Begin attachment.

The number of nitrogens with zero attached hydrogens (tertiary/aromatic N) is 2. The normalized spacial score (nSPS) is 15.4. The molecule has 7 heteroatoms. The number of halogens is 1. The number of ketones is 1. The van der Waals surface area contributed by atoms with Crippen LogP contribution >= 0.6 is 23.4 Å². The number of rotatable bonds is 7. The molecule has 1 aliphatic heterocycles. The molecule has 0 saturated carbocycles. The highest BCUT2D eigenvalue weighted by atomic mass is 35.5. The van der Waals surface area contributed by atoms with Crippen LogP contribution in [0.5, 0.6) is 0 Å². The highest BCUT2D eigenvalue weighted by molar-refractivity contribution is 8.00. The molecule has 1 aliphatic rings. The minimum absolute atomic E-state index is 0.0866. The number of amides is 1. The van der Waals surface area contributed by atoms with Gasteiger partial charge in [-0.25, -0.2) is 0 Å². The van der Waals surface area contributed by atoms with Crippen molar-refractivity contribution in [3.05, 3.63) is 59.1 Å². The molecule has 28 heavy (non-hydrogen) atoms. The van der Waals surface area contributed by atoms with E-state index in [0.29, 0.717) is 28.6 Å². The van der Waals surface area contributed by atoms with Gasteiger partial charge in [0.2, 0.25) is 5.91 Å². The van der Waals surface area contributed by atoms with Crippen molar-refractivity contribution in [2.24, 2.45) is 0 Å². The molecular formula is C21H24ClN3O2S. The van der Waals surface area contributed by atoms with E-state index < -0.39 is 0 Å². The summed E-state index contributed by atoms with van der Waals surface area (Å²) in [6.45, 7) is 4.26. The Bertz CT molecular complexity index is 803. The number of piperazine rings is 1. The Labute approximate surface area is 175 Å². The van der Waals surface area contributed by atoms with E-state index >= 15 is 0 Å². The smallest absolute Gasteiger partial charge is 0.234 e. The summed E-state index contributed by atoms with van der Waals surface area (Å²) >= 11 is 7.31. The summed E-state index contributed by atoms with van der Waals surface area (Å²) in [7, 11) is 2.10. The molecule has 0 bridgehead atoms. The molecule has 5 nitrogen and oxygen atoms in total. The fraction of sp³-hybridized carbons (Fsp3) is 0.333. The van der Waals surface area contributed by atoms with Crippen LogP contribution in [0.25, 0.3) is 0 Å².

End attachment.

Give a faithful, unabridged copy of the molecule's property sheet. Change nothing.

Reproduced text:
The number of nitrogens with zero attached hydrogens (tertiary/aromatic N) is 2. The normalized spacial score (nSPS) is 15.4. The molecule has 7 heteroatoms. The number of halogens is 1. The number of ketones is 1. The van der Waals surface area contributed by atoms with Crippen LogP contribution >= 0.6 is 23.4 Å². The number of rotatable bonds is 7. The molecule has 1 aliphatic heterocycles. The molecule has 0 saturated carbocycles. The highest BCUT2D eigenvalue weighted by atomic mass is 35.5. The van der Waals surface area contributed by atoms with Crippen LogP contribution in [0.5, 0.6) is 0 Å². The highest BCUT2D eigenvalue weighted by molar-refractivity contribution is 8.00. The molecule has 1 aliphatic rings. The minimum absolute atomic E-state index is 0.0866. The number of amides is 1. The van der Waals surface area contributed by atoms with Gasteiger partial charge in [-0.25, -0.2) is 0 Å². The van der Waals surface area contributed by atoms with Crippen molar-refractivity contribution in [3.05, 3.63) is 59.1 Å². The molecule has 28 heavy (non-hydrogen) atoms. The van der Waals surface area contributed by atoms with E-state index in [0.29, 0.717) is 28.6 Å². The van der Waals surface area contributed by atoms with Gasteiger partial charge in [0.2, 0.25) is 5.91 Å². The van der Waals surface area contributed by atoms with Crippen molar-refractivity contribution in [2.24, 2.45) is 0 Å². The molecular formula is C21H24ClN3O2S. The van der Waals surface area contributed by atoms with E-state index < -0.39 is 0 Å². The summed E-state index contributed by atoms with van der Waals surface area (Å²) in [6.45, 7) is 4.26. The Bertz CT molecular complexity index is 803. The number of piperazine rings is 1. The Labute approximate surface area is 175 Å². The van der Waals surface area contributed by atoms with E-state index >= 15 is 0 Å². The smallest absolute Gasteiger partial charge is 0.234 e. The summed E-state index contributed by atoms with van der Waals surface area (Å²) >= 11 is 7.31. The summed E-state index contributed by atoms with van der Waals surface area (Å²) in [7, 11) is 2.10. The molecule has 0 bridgehead atoms. The molecule has 5 nitrogen and oxygen atoms in total. The fraction of sp³-hybridized carbons (Fsp3) is 0.333. The van der Waals surface area contributed by atoms with Crippen LogP contribution in [0.25, 0.3) is 0 Å².